Risk managers might not be in charge of making the actual decisions regarding whether something should or shouldn’t be done at a business, but they are crucial in the decision-making process. Their role is to offer insight and advice that minimizes overall risk while maximizing overall value to the business and organization stakeholders.
A risk manager’s job is to evaluate risks, of course – but communication of these findings to board members, senior management and others is crucial. In fact, without effective and thorough communication, a risk manager’s role is worthless to a business. Without effective communication that helps stakeholders understand the output and consequences of certain actions, an organization will almost certainly undergo more harm than good. In fact, most business crises are not linked to a lack of information or understanding but a failure to effectively communicate risk.
What does effective risk communication look like?
- explaining the chance of a risk playing out a certain way and what the business impact will be in the scenario
- outlining the difference between risk (which is dependent on certain scenarios) and hazard (found within a specific area)
- helping to deal with fears and uncertainties around certain risk elements
- managing expectations around long-term and short-term risk impact
- improving the overall comprehension of risk-based terminology and concepts to ensure better understanding
- educating managers about risk management decisions impacting every level of business
- creating a culture of transparency that enables concerns to be addressed and questions answered
- growing risk-management credibility through training, continued education and consistent, relevant communication
- dealing with potentially conflicting interests of various stakeholders and all affected parties
Our business takes risks seriously. We can help you establish the risk management plan that’s right for you and take the appropriate steps to stay insured against potential business hazards. Get in touch with us today to find out more.Posted in Uncategorized | Leave a commentJuly 10, 2019
All companies need business insurance, but some businesses require an extra kind of liability insurance called directors and officers, or D&O, insurance. This coverage protects the personal assets of people serving as corporate directors and officers, as well as their spouses, in the event of being sued by employees, vendors, competitors, investors or customers for actual or alleged wrongdoing when managing an organization.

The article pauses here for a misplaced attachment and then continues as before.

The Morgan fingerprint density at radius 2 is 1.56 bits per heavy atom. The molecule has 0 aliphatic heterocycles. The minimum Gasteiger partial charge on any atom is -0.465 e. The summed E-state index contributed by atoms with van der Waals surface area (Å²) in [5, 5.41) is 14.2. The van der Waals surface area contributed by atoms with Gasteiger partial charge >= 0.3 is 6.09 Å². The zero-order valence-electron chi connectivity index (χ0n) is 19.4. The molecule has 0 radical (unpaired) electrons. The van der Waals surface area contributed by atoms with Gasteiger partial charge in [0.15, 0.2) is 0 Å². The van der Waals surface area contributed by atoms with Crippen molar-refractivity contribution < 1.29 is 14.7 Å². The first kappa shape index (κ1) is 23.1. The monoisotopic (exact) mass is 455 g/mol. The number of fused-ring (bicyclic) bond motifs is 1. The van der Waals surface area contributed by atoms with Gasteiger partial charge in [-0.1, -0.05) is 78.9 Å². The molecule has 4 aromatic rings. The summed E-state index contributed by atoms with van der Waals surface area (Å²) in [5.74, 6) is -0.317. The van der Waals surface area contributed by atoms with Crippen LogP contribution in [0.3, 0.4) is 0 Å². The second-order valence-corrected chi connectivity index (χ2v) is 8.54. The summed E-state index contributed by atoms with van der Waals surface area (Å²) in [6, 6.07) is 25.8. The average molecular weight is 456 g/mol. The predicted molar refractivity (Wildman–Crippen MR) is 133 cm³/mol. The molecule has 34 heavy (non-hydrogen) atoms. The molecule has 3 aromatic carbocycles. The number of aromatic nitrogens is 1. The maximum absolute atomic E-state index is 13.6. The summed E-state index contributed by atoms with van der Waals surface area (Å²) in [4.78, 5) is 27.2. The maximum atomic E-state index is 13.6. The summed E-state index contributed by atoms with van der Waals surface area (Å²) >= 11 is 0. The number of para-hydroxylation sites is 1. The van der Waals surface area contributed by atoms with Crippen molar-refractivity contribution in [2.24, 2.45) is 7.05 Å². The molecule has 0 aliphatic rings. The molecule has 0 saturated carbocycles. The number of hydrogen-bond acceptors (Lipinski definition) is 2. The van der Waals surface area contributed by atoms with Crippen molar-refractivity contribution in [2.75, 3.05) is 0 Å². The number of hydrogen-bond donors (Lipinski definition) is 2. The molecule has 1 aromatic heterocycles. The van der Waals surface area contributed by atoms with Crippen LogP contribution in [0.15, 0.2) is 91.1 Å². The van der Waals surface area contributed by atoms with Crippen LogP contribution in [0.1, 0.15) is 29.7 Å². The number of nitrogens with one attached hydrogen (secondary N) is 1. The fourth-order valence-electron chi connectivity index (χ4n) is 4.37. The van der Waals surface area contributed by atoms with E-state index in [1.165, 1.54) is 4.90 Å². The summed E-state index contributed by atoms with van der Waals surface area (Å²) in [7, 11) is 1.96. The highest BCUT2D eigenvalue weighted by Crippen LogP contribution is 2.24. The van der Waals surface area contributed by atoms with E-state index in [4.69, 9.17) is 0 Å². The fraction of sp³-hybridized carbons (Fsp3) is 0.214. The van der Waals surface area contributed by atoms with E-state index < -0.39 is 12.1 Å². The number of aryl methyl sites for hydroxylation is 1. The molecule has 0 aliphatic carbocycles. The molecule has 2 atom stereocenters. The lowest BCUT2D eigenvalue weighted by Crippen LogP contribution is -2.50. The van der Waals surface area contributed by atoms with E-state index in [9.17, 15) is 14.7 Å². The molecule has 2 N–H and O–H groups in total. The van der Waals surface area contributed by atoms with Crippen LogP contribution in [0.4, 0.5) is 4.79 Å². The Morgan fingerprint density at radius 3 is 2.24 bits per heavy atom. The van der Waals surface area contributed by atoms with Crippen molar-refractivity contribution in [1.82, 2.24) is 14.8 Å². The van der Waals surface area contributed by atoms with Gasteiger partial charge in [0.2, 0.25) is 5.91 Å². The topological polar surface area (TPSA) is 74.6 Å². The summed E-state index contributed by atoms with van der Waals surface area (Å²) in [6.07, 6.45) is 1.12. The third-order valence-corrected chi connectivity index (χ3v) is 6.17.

What does D&O insurance cover?
Director and officer insurance will usually cover legal fees, settlements or other costs and expenses. It’s the financial insurance for the standard indemnification clause that is part of many employment contracts. It holds officers – like those in the C-suite – harmless in their role as a company official.
Why would a company need D&O insurance?
Companies and their leadership teams can be sued for a number or reasons related to their corporate roles and responsibilities, including:
- Breach of financial responsibilities that resulted in losses or bankruptcy
- Falsification of company assets
- Misuse or waste of company funds
- Non-compliance with applicable workplace laws
- Intellectual property theft
What kinds of businesses need D&O insurance?
All companies – public, private and non-profit – could benefit from the assurance of D&O coverage. Companies of all sizes and industries can face litigation risks. Any company, including a nonprofit, that has a board of directors or advisory committee, should consider D&O insurance. Directors and officers from any kind of business posting any kind of profits can be sued over company management affairs, putting their personal assets at risk.
What are the benefits of D&O insurance policies?